The CDC is not the only entity to monitor reports of vaccination injury. The MHRA is the executive Agency of the Department of Health and Social Care in the UK that acts to protect and promote public health and patient safety, by ensuring that medicines and medical devices meet appropriate standards of safety, quality and efficacy.
The MHRA operates the Yellow Card scheme on behalf of the Commission on Human Medicines (CHM). The scheme collects and monitors information on suspected safety concerns or incidents involving vaccines, medicines, medical devices, and e-cigarettes. The scheme relies on voluntary reporting of suspected adverse incidents by healthcare professionals and members of the public (patients, users, or care givers). The purpose of the scheme is to provide an early warning that the safety of a product may require further investigation. Further information about the Yellow Card scheme, including its contribution to identifying safety issues can be found on the Yellow Card website.
MHRA provided an updated report published on the 29th April 2021. MHRA Yellow Card Reporting up to 21st April 2021. Cumulatively, 19 weeks for Pfizer (approx 18 million doses) and 15 weeks for AstraZeneca (approx 26.4 million doses) and 2 weeks for Moderna (approx 0.1 million doses)
Reactions - 149,082 (Pfizer) + 573,650 (AZ) + 660 (Moderna) + 1687 (Unknown) = 725,079
Reports - 52,130 (Pfizer) + 153,098 (AZ) + 228 (Moderna) + 541 (Unknown) = 205,997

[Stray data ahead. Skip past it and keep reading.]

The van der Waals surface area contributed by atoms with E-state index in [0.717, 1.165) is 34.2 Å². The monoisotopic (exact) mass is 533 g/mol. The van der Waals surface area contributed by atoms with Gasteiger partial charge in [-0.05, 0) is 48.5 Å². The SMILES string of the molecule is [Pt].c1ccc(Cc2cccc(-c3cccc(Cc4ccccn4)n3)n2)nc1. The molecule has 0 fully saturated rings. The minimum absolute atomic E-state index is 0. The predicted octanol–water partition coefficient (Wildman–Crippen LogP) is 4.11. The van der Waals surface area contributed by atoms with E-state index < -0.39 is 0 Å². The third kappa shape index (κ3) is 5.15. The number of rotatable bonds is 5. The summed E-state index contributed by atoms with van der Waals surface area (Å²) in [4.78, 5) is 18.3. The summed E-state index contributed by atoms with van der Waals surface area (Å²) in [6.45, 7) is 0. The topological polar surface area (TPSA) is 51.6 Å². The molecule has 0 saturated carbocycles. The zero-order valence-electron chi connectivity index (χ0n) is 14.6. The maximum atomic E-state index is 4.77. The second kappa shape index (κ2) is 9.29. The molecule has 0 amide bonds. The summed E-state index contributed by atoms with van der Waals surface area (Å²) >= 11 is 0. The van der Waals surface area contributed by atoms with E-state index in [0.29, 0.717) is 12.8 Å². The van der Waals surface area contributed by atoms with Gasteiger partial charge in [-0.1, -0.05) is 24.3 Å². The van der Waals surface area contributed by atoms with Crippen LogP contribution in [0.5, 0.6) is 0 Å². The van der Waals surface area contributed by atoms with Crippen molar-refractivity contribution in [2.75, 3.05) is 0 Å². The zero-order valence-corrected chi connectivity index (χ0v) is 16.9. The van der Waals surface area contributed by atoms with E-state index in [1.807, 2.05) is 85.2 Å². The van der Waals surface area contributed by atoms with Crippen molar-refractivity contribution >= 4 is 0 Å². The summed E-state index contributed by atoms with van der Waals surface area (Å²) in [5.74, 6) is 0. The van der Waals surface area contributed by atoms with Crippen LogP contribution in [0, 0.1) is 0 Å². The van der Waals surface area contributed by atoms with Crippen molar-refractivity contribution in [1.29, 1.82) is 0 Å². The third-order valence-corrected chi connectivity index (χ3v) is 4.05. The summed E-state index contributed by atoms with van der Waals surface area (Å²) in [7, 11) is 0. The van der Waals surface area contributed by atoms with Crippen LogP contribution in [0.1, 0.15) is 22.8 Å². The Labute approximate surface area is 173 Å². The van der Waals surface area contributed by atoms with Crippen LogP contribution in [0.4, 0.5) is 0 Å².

Rather than post the list of the many side effects by company, the information was uploaded to a spreadsheet in order to create a clear graphic visualization of each manufacturers reported side effects.
While it's clear Moderna had the least reported side effect we must remember it also had the least amount time and lowest vaccinations compared with AstraZeneca and Pfizer. We have no way of knowing what long term side effects could appear from any vaccination in the months or even years to come.
* 33.3 million unique people received one or two doses
* 205,997 unique reports filed with Yellow Card
If MHRA reporting rate is 10% for serious adverse events and less for non-serious then this approximates 2 million people who should be filing a Yellow Card. This equates to one adverse event Yellow Card worthy injury or death for every 16 people injected….
With a virus that has a less than 1% transmissibility rate, is it worth trading the slight risk of catching a virus with a 99.9% population survival rate with taking a 1-in-16 chance of a life impacting/limiting or worse risk with unknown long term implications?
For a deeper dive: